Well, it’s been a long Summer(for me, anyway!) and time to get back on the horse. We left off last-time discussing scissors for cutting difficult stuff and now I think it would be a good time to mention some people, too. We have twelve people who work in the factory and warehouse, making and packing and despatching. All the jobs have their own special sounds which make up the tapestry of the dayand if one of those sounds is missing, it is immediately noticeable! The place is like a morgue when they all leave at four in the afternoon ( they start at seven) – it’s so quiet.
Everyone is very skilled at their own particular job and nobody has ever left here after visiting the factory without saying “ I had no idea all that was involved!” Everyone is fascinated and immediately really interested; the team love having visitors, too, as it makes the day more interesting for them and also they like to feel appreciated ( which they very much are). They are all very rare birds with almost unique skills which they learn when they come here and which have been passed down over the years.
The reach of History!
Since we started letting the World know that we exist, an astonishing number of people have come forward with Whiteley or Wilkinson scissors and shears that have been in their families for generations or that they have bought from an antique shop or similar establishment.
Quite a few of these have been sent here for refurbishment and our craftsmen here love doing this and are often sad to part with them. We get many requests for the age of the scissors and even how much they would have cost!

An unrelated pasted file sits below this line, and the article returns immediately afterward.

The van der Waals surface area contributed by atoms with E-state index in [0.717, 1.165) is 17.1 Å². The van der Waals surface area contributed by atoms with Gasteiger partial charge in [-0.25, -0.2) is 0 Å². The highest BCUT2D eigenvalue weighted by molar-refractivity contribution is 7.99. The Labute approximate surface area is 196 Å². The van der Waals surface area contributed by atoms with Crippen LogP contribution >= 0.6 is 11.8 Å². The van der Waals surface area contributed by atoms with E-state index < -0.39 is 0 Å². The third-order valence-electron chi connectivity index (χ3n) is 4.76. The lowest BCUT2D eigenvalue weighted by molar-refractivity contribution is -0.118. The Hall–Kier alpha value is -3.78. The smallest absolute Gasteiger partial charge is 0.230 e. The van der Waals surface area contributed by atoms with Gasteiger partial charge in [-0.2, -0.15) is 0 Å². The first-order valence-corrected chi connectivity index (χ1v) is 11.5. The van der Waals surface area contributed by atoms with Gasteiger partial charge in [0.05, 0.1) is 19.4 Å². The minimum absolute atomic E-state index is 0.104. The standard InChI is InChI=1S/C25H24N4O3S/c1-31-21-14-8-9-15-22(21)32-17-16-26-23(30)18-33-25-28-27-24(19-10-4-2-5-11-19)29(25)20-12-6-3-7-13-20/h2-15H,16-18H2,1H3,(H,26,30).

Luckily for these people ( and for me) We have a number of catalogues dating back to 1875 which can supply the required information. The oldest pair we have had here were from the 1875 catalogue and they were beautiful, almost elegant! Even more luckily for me, various grandparents had had the forethought to write the date of the catalogue on the front so I can be sure (almost ) that they are correctly dated.
In 1800, Thomas Wilkinson who began making scissors in 1851, designed a new type of scissor handle. All scissors up till then had straight shanks with similar bows (loops) on the end or finger and thumb bows of different sizes. All scissors were hand forged, then, and the shanks & bows were merely un-flattened extensions of the blades which were then curled round on themselves.
This was fine, but Thomas Wilkinson realised that this did not make for comfortable cutting and also really disturbed the material when it was being cut. So, he designed the “sidebent” handle and patented it. This was much more comfortable and enabled tailors etc. to run scissors under their bolts of material with much less disturbance to the fabric. The design caught on at once and is still used today (by others apart from us as the patent sadly ran out years & years ago).
Our big tailors shears use the identical handle design and they are used by all the finest tailors in Savile row and many others.
From the back to the front:
Early 19th C: Hand forged, straight shank scissors.
Early 19th C: Brass sidebent shear handles.
Current: Steel sidebent shear handles.